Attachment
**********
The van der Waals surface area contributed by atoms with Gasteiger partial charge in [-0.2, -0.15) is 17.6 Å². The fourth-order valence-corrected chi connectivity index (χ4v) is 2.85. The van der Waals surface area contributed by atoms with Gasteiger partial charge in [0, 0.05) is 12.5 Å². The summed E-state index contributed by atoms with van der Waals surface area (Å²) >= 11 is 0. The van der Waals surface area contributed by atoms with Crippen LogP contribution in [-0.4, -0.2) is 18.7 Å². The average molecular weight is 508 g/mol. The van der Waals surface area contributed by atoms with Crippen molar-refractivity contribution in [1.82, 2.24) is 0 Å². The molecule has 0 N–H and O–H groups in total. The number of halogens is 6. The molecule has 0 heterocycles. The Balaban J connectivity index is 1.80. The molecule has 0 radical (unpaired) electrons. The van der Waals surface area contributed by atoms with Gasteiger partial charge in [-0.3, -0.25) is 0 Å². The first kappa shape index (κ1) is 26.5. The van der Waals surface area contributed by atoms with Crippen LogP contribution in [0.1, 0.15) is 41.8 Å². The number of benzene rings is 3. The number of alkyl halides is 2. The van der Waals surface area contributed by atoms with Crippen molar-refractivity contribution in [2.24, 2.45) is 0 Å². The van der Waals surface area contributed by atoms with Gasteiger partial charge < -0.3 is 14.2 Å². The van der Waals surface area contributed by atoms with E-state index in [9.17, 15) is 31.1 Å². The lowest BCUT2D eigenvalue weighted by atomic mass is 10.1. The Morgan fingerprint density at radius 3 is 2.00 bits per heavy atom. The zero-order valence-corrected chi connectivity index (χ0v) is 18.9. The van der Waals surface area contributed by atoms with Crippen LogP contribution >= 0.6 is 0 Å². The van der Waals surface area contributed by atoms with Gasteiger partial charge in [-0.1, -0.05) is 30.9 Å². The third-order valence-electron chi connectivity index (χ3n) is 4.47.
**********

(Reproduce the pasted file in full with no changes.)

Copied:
The van der Waals surface area contributed by atoms with Gasteiger partial charge in [-0.2, -0.15) is 17.6 Å². The fourth-order valence-corrected chi connectivity index (χ4v) is 2.85. The van der Waals surface area contributed by atoms with Gasteiger partial charge in [0, 0.05) is 12.5 Å². The summed E-state index contributed by atoms with van der Waals surface area (Å²) >= 11 is 0. The van der Waals surface area contributed by atoms with Crippen LogP contribution in [-0.4, -0.2) is 18.7 Å². The average molecular weight is 508 g/mol. The van der Waals surface area contributed by atoms with Crippen molar-refractivity contribution in [1.82, 2.24) is 0 Å². The molecule has 0 N–H and O–H groups in total. The number of halogens is 6. The molecule has 0 heterocycles. The Balaban J connectivity index is 1.80. The molecule has 0 radical (unpaired) electrons. The van der Waals surface area contributed by atoms with Gasteiger partial charge in [-0.3, -0.25) is 0 Å². The first kappa shape index (κ1) is 26.5. The van der Waals surface area contributed by atoms with Crippen LogP contribution in [0.1, 0.15) is 41.8 Å². The number of benzene rings is 3. The number of alkyl halides is 2. The van der Waals surface area contributed by atoms with Crippen molar-refractivity contribution in [2.24, 2.45) is 0 Å². The van der Waals surface area contributed by atoms with Gasteiger partial charge < -0.3 is 14.2 Å². The van der Waals surface area contributed by atoms with E-state index in [9.17, 15) is 31.1 Å². The lowest BCUT2D eigenvalue weighted by atomic mass is 10.1. The Morgan fingerprint density at radius 3 is 2.00 bits per heavy atom. The zero-order valence-corrected chi connectivity index (χ0v) is 18.9. The van der Waals surface area contributed by atoms with Crippen LogP contribution >= 0.6 is 0 Å². The van der Waals surface area contributed by atoms with Gasteiger partial charge in [-0.1, -0.05) is 30.9 Å². The third-order valence-electron chi connectivity index (χ3n) is 4.47.